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Los Angeles: Departments


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Naval Science
Near Eastern and African Languages
Near Eastern Studies
Neurobiology
Neurology
Neuroscience
Nursing

Naval Science
The naval science department and naval ROTC unit at Los Angeles were established in September, 1938, by the Secretary of the Navy to provide for a permanent academic system of training and instruction in essential naval subjects leading toward graduate commissions in the United States Navy and Marine Corps. During the first three years the department doubled its staff and students as the program of instruction was accelerated to meet the growing threat of war. The first three naval officers trained in the department were commissioned in June, 1941. Following the attack on Pearl Harbor, the unit's size and educational program were dramatically expanded.

During World War II the battalion of midshipmen was steadily increased to a maximum of 850 men. In the summer of 1943, nearly 500 V-12 Naval officer students were added to the department's responsibilities. The unit also became the largest University housing organization when it took over fraternity and sorority houses just off-campus as living quarters for its personnel. By 1946, 2,000 men received academic degrees and Navy or Marine Corps commissions under the campus program.

In the postwar period the department reconverted to a peace-time establishment. A new four-year curriculum emphasizing academic achievement was initiated. A scholarship program, featuring $6,000-$12,000 grants and regular Naval service commissions was also offered students annually chosen by a nationwide competitive selection system. This plan is called the Holloway Plan in recognition of Rear Admiral James L. Holloway, Jr., U.S.N., who was chairman of a national board that proposed it as one answer to needed post-World War II expansion in Naval officer training program.

The years since World War II saw an uneven growth of the department, reflecting the tempo of the Cold War. Approximately 150 to 200 midshipmen and all interested University students were offered a four year curriculum and individual three-unit credit courses in naval history, orientation, weapons, navigation, operations, engineering, management and leadership. Upper division undergraduate students could also take specialized courses in strategy, tactics and amphibious warfare. Summer sea, aviation and amphibious cruises throughout the world balanced the unit's academic program with the essential element of practical experience. The department did not offer graduate courses on campus. Competitively selected midshipmen were ordered to the Navy Postgraduate School at Monterey and numerous civilian universities throughout the country upon graduation for continued academic work on masters and doctorate degrees covering 67 academic disciplines.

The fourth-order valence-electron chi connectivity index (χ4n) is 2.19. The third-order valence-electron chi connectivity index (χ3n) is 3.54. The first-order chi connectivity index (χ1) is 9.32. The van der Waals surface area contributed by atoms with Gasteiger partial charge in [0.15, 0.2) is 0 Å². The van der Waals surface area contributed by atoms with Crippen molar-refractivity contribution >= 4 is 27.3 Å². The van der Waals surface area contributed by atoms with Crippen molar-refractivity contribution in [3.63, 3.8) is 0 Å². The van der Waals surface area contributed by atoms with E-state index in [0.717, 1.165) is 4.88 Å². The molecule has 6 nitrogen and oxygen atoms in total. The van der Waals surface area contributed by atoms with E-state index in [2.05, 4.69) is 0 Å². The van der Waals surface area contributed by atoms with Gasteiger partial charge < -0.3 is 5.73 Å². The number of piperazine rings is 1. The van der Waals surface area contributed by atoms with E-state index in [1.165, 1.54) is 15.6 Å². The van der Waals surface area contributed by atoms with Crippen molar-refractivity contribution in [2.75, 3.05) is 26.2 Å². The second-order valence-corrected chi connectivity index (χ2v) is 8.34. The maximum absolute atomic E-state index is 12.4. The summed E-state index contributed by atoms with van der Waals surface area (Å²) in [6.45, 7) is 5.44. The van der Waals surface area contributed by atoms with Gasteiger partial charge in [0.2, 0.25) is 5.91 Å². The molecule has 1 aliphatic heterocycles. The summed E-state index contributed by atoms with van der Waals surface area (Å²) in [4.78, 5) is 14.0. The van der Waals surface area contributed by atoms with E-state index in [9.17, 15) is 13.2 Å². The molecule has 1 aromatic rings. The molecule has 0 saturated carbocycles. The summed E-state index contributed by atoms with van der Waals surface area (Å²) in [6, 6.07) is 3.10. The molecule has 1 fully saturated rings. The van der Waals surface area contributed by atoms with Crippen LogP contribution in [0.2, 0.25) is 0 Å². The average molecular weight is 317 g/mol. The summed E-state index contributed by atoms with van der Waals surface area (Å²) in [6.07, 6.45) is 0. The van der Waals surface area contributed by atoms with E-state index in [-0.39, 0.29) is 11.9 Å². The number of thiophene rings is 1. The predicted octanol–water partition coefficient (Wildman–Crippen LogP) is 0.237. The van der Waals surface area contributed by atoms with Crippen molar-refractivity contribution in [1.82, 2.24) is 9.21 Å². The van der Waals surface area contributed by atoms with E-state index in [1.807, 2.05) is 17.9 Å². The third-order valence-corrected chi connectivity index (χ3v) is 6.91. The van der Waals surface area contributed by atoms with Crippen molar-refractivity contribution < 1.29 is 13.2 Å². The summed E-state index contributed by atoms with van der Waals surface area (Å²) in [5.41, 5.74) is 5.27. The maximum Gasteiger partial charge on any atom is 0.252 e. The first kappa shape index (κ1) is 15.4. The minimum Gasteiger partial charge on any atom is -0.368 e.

The department was organized under the Division of Physical Sciences of the College of Letters and Science, and maintained a faculty staff of seven Navy and Marine Corps officers in the mid-1960s. source

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Near Eastern and African Languages
The program in Near Eastern studies was initiated at Los Angeles in 1956 for students desiring to specialize in the Near Eastern area. Hebrew and Semitics were offered in the classics department; Arabic, Turkish, and Persian in the Oriental languages department. In 1959, as a result of increasing interest in these studies, the Department of Near Eastern Languages was organized under the chairmanship of Wolf Leslau, with a faculty of six. Degree programs were offered through the M.A. degree in Near Eastern languages and literature, with individual concentration in Arabic, Persian, and Turkish; Semitics; or Hebrew. The following year the Ph.D. program was started, producing the first doctoral graduate in January, 1964.

A program in African studies was organized at Los Angeles in 1959, designed primarily for students desiring to work in African countries or in African affairs. The Near Eastern department assumed responsibilities for the African languages and literatures, with attention focused mainly on present-day spoken languages. The department name was changed in 1961 to Near Eastern and African languages and the faculty increased to 13 members. By 1964, the faculty had increased to 21 members.